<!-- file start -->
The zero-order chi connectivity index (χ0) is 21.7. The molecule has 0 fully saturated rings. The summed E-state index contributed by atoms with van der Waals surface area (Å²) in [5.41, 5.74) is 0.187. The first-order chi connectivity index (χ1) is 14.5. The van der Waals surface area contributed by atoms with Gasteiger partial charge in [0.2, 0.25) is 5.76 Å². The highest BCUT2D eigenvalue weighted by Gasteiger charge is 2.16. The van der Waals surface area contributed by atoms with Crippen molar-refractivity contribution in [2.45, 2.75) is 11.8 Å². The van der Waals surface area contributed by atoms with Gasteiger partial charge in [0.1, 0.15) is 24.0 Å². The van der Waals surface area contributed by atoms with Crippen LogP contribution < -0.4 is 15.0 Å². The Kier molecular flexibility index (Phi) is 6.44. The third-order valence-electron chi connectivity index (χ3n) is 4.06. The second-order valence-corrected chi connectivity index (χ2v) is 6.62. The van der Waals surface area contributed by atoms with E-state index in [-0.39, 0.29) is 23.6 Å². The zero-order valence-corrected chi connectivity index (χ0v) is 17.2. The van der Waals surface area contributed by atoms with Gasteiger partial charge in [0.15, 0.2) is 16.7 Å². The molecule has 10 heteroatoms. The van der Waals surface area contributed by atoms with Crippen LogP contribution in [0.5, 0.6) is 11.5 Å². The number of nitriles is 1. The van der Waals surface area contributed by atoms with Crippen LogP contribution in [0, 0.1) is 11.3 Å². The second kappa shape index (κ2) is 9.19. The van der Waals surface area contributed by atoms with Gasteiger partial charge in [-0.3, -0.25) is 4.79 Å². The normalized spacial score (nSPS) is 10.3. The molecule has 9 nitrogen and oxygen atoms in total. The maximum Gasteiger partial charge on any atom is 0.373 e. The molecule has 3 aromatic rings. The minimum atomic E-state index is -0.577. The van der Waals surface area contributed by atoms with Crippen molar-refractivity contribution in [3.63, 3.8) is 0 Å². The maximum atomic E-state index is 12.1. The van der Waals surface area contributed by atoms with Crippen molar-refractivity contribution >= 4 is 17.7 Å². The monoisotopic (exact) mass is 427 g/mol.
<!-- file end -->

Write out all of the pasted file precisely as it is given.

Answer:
The zero-order chi connectivity index (χ0) is 21.7. The molecule has 0 fully saturated rings. The summed E-state index contributed by atoms with van der Waals surface area (Å²) in [5.41, 5.74) is 0.187. The first-order chi connectivity index (χ1) is 14.5. The van der Waals surface area contributed by atoms with Gasteiger partial charge in [0.2, 0.25) is 5.76 Å². The highest BCUT2D eigenvalue weighted by Gasteiger charge is 2.16. The van der Waals surface area contributed by atoms with Crippen molar-refractivity contribution in [2.45, 2.75) is 11.8 Å². The van der Waals surface area contributed by atoms with Gasteiger partial charge in [0.1, 0.15) is 24.0 Å². The van der Waals surface area contributed by atoms with Crippen LogP contribution < -0.4 is 15.0 Å². The Kier molecular flexibility index (Phi) is 6.44. The third-order valence-electron chi connectivity index (χ3n) is 4.06. The second-order valence-corrected chi connectivity index (χ2v) is 6.62. The van der Waals surface area contributed by atoms with E-state index in [-0.39, 0.29) is 23.6 Å². The zero-order valence-corrected chi connectivity index (χ0v) is 17.2. The van der Waals surface area contributed by atoms with Gasteiger partial charge in [0.15, 0.2) is 16.7 Å². The molecule has 10 heteroatoms. The van der Waals surface area contributed by atoms with Crippen LogP contribution in [0.5, 0.6) is 11.5 Å². The number of nitriles is 1. The van der Waals surface area contributed by atoms with Crippen LogP contribution in [0, 0.1) is 11.3 Å². The second kappa shape index (κ2) is 9.19. The van der Waals surface area contributed by atoms with Gasteiger partial charge in [-0.3, -0.25) is 4.79 Å². The normalized spacial score (nSPS) is 10.3. The molecule has 9 nitrogen and oxygen atoms in total. The maximum Gasteiger partial charge on any atom is 0.373 e. The molecule has 3 aromatic rings. The minimum atomic E-state index is -0.577. The van der Waals surface area contributed by atoms with Crippen molar-refractivity contribution in [3.63, 3.8) is 0 Å². The maximum atomic E-state index is 12.1. The van der Waals surface area contributed by atoms with Crippen molar-refractivity contribution >= 4 is 17.7 Å². The monoisotopic (exact) mass is 427 g/mol.